Music, silly faces, balloons, water spurting here and there, and performers juggling around in glittery outfits, take action amongst a sea of laughter. “Come watch the show,” she shouts from deep within. For a short while, the children on the Greek Island of Lesbos are transported. Overcome with joy, a simple laugh that they haven’t experienced for weeks, had painted itself on their little innocent faces. It’s a very beautiful thing to see, to see children become children again and bringing a moment of relief to anxious parents. These are not the only faces that Sabine Choucair has seen, and I am guessing not the last ones too.
Origanum Libanoticum or Hopflower oregano is native to the mountains of Lebanon. This species of oregano is ornamental. It has attractive flowers and foliage and is not used for culinary purposes. It’s exceptionally sun loving. They have tiny pink or purple florets peeking out of prominent papery bracts that cascade over rocks in the wild. Their Flowers bloom summer to fall from August to October. The flowers elongate as the summer progresses, eventually drying to a papery brown by summer’s end. Loved by bees, they are found in the very North and South of Lebanon (Quammouha, Qoubaiyat, Bcharrem…).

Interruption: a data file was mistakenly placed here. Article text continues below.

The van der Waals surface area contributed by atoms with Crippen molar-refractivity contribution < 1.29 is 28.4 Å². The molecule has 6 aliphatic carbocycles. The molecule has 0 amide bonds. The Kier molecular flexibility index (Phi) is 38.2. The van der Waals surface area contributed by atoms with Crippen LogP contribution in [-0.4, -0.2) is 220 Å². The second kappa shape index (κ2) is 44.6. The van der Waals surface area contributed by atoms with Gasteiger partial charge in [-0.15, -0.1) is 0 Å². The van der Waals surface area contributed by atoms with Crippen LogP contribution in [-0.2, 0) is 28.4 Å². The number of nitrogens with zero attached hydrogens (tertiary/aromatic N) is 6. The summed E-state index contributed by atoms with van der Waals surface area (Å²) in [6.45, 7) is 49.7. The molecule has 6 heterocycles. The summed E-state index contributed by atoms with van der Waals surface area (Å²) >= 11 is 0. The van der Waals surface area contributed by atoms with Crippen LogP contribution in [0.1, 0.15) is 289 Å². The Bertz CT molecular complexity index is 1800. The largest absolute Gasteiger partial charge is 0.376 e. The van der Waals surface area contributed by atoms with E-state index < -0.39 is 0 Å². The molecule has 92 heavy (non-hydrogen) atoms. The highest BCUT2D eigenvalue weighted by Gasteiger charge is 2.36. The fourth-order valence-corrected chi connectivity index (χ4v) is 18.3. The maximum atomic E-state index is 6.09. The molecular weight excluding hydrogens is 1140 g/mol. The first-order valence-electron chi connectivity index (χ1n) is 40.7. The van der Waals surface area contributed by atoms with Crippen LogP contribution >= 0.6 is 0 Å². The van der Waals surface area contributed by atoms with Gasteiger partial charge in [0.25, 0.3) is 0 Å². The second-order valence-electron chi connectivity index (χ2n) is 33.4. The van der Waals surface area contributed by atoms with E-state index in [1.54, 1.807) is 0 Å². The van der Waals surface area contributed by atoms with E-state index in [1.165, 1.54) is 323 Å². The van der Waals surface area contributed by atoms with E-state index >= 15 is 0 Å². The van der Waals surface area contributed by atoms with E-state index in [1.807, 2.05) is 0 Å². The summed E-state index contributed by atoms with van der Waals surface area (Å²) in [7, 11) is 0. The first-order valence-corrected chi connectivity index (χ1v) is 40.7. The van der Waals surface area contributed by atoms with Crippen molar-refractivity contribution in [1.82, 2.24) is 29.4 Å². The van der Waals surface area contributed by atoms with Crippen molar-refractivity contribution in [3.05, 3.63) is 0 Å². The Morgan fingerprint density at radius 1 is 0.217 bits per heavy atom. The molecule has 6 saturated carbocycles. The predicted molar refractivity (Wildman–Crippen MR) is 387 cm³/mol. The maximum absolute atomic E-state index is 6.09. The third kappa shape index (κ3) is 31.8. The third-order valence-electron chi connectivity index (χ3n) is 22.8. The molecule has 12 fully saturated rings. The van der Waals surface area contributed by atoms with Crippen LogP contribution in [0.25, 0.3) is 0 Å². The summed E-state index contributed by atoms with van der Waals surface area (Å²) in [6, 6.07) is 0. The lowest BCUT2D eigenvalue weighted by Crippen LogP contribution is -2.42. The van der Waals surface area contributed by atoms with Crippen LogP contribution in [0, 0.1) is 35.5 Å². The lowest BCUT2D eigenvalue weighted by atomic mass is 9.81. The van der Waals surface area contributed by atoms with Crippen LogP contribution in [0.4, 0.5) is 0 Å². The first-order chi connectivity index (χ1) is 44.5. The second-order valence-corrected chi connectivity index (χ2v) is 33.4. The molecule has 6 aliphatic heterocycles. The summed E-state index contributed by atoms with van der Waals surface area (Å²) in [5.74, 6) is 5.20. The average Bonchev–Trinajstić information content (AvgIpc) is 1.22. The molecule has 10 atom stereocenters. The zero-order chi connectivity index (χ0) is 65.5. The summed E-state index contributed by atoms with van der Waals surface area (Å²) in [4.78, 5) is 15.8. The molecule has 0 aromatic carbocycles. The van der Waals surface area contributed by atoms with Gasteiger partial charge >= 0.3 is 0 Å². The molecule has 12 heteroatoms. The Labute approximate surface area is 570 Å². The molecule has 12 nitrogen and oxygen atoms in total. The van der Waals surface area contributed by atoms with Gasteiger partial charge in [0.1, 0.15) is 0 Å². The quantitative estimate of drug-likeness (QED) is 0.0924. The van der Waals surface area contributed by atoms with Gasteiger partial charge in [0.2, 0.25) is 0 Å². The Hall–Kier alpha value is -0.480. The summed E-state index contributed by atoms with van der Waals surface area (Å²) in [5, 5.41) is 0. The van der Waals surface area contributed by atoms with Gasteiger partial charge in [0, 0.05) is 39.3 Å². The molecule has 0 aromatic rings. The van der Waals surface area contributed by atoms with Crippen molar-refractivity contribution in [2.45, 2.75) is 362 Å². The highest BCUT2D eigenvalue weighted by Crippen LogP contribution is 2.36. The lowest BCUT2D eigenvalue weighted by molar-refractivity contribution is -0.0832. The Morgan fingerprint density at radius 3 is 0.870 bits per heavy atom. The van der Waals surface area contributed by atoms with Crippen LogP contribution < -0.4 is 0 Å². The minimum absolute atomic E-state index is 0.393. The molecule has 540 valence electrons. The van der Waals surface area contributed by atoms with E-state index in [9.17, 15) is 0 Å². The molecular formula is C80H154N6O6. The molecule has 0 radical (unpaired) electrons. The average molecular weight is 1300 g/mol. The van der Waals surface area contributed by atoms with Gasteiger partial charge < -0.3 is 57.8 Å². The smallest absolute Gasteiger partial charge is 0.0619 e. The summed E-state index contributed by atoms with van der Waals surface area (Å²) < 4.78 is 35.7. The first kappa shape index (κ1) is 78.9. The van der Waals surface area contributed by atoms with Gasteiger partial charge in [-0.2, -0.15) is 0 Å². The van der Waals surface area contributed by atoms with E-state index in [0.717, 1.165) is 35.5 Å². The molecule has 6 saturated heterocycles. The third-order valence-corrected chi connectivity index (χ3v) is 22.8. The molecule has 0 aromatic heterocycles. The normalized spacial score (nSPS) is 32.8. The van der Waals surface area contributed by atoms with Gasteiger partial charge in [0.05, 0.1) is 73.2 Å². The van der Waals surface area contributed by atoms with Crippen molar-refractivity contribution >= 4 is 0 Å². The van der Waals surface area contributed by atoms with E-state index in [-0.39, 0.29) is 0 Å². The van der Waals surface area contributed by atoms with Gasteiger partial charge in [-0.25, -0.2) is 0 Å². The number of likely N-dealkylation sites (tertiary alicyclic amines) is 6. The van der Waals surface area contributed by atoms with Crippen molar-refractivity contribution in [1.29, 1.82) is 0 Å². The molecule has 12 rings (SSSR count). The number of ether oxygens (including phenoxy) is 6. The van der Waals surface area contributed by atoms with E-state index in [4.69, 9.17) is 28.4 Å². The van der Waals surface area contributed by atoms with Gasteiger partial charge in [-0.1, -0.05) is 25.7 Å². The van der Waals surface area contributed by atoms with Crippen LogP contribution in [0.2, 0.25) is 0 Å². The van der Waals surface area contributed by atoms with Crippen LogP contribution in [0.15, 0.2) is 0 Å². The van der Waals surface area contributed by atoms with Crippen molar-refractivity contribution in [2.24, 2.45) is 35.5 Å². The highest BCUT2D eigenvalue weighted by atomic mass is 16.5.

Hamra Street runs parallel to the Mediterranean coast. It is one of the main streets of Beirut. Due to the numerous sidewalk cafes and theaters that used to be around it, Hamra used to be the center of intellectual activity in Beirut during the 1960s and 1970s. It remains one of the last authentic bastions of liberalism and tolerance in the Middle East and the only cosmopolitan street in all of Lebanon. It’s the one place where sectarian, religious, and political differences don’t matter much for the people who live there. Streets have a life of their own, a life that they claim. They don’t just document the walk of history, the sound of wars and victories; they also go a long way to establish the culture of a city.